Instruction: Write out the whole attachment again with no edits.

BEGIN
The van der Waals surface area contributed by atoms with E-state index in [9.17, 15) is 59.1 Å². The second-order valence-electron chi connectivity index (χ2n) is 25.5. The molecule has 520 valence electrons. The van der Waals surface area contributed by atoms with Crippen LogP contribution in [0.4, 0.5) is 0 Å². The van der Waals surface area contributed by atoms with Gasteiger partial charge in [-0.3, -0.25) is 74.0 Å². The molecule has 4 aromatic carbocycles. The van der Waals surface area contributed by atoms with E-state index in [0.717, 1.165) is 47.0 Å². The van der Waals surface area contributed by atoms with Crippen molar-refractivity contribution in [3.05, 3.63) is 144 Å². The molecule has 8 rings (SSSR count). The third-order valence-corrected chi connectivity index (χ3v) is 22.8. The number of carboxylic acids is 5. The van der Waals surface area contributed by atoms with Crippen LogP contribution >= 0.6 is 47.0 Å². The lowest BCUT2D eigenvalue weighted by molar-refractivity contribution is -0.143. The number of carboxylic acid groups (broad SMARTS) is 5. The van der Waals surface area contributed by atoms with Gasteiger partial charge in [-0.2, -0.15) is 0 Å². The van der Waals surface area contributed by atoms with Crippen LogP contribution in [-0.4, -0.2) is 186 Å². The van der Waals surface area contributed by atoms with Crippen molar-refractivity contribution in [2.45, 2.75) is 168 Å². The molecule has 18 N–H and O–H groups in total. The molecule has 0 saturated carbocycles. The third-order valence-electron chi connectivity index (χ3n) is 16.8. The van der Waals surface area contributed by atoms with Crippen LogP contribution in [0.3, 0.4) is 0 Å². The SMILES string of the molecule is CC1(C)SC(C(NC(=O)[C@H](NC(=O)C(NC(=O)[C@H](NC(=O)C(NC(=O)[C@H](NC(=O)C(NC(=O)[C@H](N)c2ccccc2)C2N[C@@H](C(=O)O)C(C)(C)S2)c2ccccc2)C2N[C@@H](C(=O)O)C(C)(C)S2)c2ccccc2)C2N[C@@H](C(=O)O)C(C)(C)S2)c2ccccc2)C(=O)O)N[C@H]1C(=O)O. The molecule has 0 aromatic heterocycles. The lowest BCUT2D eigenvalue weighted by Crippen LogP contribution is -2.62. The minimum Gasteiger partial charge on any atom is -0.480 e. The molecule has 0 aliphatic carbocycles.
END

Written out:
The van der Waals surface area contributed by atoms with E-state index in [9.17, 15) is 59.1 Å². The second-order valence-electron chi connectivity index (χ2n) is 25.5. The molecule has 520 valence electrons. The van der Waals surface area contributed by atoms with Crippen LogP contribution in [0.4, 0.5) is 0 Å². The van der Waals surface area contributed by atoms with Gasteiger partial charge in [-0.3, -0.25) is 74.0 Å². The molecule has 4 aromatic carbocycles. The van der Waals surface area contributed by atoms with E-state index in [0.717, 1.165) is 47.0 Å². The van der Waals surface area contributed by atoms with Crippen molar-refractivity contribution in [3.05, 3.63) is 144 Å². The molecule has 8 rings (SSSR count). The third-order valence-corrected chi connectivity index (χ3v) is 22.8. The number of carboxylic acids is 5. The van der Waals surface area contributed by atoms with Crippen LogP contribution >= 0.6 is 47.0 Å². The lowest BCUT2D eigenvalue weighted by molar-refractivity contribution is -0.143. The number of carboxylic acid groups (broad SMARTS) is 5. The van der Waals surface area contributed by atoms with Gasteiger partial charge in [-0.2, -0.15) is 0 Å². The van der Waals surface area contributed by atoms with Crippen LogP contribution in [-0.4, -0.2) is 186 Å². The van der Waals surface area contributed by atoms with Crippen molar-refractivity contribution in [2.45, 2.75) is 168 Å². The molecule has 18 N–H and O–H groups in total. The molecule has 0 saturated carbocycles. The third-order valence-electron chi connectivity index (χ3n) is 16.8. The van der Waals surface area contributed by atoms with Crippen LogP contribution in [0.3, 0.4) is 0 Å². The SMILES string of the molecule is CC1(C)SC(C(NC(=O)[C@H](NC(=O)C(NC(=O)[C@H](NC(=O)C(NC(=O)[C@H](NC(=O)C(NC(=O)[C@H](N)c2ccccc2)C2N[C@@H](C(=O)O)C(C)(C)S2)c2ccccc2)C2N[C@@H](C(=O)O)C(C)(C)S2)c2ccccc2)C2N[C@@H](C(=O)O)C(C)(C)S2)c2ccccc2)C(=O)O)N[C@H]1C(=O)O. The molecule has 0 aromatic heterocycles. The lowest BCUT2D eigenvalue weighted by Crippen LogP contribution is -2.62. The minimum Gasteiger partial charge on any atom is -0.480 e. The molecule has 0 aliphatic carbocycles.